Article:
head(cutoff.result.list[[1]])
knitr::kable(head(cutoff.result.list[[1]]))

 

2. A plot to visualize it. A 3D plotly object is not created for a list input data.  

cutoff.result.list

 

Saving figures  

Figures can be saved using two approaches:  

1. Using imbedded fucntion with predetermined dpi  

plot_cutoff(data = d1,
            comp.names = c("A", "B"),
            plot.save.to = "cut_off_list_plot.png")

 

2. Using ggsave from the ggplot2 library with option to customize the width, height and dpi.  

library(ggplot2)
ggsave("cut_off_list_plot.png", cutoff.result.list, width = 5, height = 5, dpi = 300)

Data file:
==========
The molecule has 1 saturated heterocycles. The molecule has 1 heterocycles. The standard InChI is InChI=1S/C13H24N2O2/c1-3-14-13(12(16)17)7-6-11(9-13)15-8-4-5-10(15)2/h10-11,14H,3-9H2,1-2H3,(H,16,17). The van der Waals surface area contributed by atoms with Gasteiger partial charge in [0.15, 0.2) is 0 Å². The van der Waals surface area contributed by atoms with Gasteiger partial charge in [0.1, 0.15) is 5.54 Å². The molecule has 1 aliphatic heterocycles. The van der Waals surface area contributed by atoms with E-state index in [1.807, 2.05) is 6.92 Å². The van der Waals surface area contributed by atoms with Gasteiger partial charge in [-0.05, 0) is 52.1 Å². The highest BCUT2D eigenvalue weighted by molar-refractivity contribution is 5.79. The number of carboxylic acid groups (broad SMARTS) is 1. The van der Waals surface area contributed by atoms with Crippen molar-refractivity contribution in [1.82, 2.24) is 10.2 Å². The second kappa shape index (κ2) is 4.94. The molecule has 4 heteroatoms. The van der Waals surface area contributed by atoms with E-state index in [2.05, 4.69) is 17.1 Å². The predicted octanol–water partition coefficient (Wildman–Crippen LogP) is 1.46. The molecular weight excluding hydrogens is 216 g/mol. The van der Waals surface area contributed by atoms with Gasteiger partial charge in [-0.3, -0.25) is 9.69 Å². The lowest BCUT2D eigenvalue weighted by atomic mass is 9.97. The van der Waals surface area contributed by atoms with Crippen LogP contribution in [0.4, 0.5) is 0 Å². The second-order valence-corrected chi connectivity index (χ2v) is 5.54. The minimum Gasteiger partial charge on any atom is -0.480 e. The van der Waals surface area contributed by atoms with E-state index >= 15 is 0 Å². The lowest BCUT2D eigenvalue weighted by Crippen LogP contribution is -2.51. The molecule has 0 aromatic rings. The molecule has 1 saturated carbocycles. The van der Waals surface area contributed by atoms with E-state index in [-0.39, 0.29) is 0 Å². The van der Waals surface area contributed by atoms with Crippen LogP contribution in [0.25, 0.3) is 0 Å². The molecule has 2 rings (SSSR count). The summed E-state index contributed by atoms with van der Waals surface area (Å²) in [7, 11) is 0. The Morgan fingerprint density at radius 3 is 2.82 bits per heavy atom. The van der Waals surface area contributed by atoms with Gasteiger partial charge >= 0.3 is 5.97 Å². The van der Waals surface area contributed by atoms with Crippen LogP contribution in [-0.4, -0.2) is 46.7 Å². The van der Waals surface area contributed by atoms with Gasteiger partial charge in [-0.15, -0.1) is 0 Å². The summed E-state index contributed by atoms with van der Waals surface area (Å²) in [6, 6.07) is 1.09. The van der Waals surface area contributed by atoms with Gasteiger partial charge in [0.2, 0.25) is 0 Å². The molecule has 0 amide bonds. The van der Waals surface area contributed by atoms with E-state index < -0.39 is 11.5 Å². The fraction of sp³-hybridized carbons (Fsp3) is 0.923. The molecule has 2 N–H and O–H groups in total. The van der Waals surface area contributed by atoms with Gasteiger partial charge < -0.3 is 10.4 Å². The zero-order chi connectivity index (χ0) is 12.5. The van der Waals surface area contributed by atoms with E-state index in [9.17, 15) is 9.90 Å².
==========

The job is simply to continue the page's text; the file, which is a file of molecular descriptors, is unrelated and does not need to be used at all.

QQ Plot

 

This is the function to generate a qqplot object with confidence interval from the input data. The input data is a summary statistics table or a list that contains multiple summary statistics tables from limma or DEseq2, where each row is a gene.  

2.1 QQ Plot - Input: a data frame.

 

qq.result <- plot_qq(df)
qq.result

 

Saving figures  

Figures can be saved using two approaches:  

1. Using imbedded fucntion with predetermined dpi  

plot_qq(data = df,
        plot.save.to = "qq_plot.png")

 

2. Using ggsave from the ggplot2 library with option to customize the width, height and dpi.  

library(ggplot2)
ggsave("qq_plot.png", qq.result, width = 5, height = 5, dpi = 300)

 

2.2 QQ Plot - Input: a list.

 

plot_qq function can also take a list as an input data, but requires comp.names to be specified. The result object is a set of qq plots for each of the data frames in the list.  

qq.list.result <- plot_qq(data = d1,